ABC's The Brady Bunch from 1969-70
Perry Wallace was the first black scholarship basketball player to play for a Southeastern Conference school. Wallace, from Nashville, played for the hometown Vanderbilt Commodores from 1967 to 1970. It was 40 years ago this March he played his last game for Vandy. With February being Black History Month and the combination of a "40th" anniversary in a year that ends in a "0" its appropriate to look back at Perry Wallace's Vanderbilt career as well as acknowledge the other "first black basketball players" at SEC schools.
Vanderbilt's Perry Wallace, the SEC's first black basketball player
Keep in mind this is a blog written for fun and amusement and not designed to save the world , drum up support for some agenda, or draw attention to itself for controversial stands or angles on subject matter.Whether you are familiar with Wallace himself, its not too hard to imagine some of the ordeals he and the other firsts (and probably seventh through eighth) had to endure during the late 1960's and the early 1970's in the South while on the road or even on campus at their respective universities. Still, this blog is not where you will find a litany of unseemly moments that these young men faced at particular venues from particular fan bases. There are an endless number of other articles,magazines and books that cover many episodes if anyone's curiosity has been piqued. This is not to make light of any incidents or to pretend they didn't happen, or may have been "exaggerated". What these men did and contributed to growth of the conference is respected and appreciated. Its simply that the basketball contributions themselves are being discussed here.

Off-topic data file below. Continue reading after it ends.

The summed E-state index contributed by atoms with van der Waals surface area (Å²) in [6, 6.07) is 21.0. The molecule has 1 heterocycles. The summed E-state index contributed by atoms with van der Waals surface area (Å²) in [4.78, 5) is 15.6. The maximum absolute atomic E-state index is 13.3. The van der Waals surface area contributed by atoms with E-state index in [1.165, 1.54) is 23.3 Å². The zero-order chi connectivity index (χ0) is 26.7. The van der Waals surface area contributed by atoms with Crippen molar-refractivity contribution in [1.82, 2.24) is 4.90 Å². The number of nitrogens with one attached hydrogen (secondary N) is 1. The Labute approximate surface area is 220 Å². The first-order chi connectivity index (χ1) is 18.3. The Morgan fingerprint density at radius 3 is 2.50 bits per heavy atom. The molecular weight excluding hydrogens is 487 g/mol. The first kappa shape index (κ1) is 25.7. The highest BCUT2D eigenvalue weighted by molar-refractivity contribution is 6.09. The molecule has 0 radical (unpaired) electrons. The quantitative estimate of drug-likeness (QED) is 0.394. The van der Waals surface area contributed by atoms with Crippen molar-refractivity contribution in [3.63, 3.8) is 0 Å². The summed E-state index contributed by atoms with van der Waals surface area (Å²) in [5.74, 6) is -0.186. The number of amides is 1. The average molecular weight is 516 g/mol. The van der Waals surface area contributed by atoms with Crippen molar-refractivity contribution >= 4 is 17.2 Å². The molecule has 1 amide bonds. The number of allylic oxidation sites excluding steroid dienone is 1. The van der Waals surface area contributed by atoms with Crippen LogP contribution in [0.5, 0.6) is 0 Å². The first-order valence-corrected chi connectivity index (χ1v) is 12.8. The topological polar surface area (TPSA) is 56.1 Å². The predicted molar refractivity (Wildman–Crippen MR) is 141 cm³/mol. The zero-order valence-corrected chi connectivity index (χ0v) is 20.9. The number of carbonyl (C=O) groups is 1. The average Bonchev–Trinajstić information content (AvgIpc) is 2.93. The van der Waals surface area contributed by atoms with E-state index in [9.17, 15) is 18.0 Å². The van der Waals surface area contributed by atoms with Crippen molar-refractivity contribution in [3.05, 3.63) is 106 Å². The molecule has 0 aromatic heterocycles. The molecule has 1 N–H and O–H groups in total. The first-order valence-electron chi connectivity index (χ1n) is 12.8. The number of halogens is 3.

Butch Beard from rural Breckinridge County between Owensboro,KY and Louisville almost was the "first". The 1965 "Mr Kentucky Basketball" grew up a Kentucky fan and wanted to play for the Wildcats. Contrary to popular belief, Adolph Rupp wasn't the evil, racist he is portrayed either by ignorance in the media or to throw raw meat to a particular audience so the writer or commentator can make themselves feel "above the fray". Rupp had offered future Louisville and Baltimore,Captiol,Washington Bullet All-Star Wes Unseld a scholarship the year before ,but Unseld didn't want to be "the first". Beard did,but unfortunately had signed a letter of intent with Louisville ten days before he had a change of heart and wanted to play for the Wildcats. After much wrangling which involved attorneys and the Kentucky media, Louisville,and its conference at the time, the Missouri Valley held firm and would not release Beard from his commitment.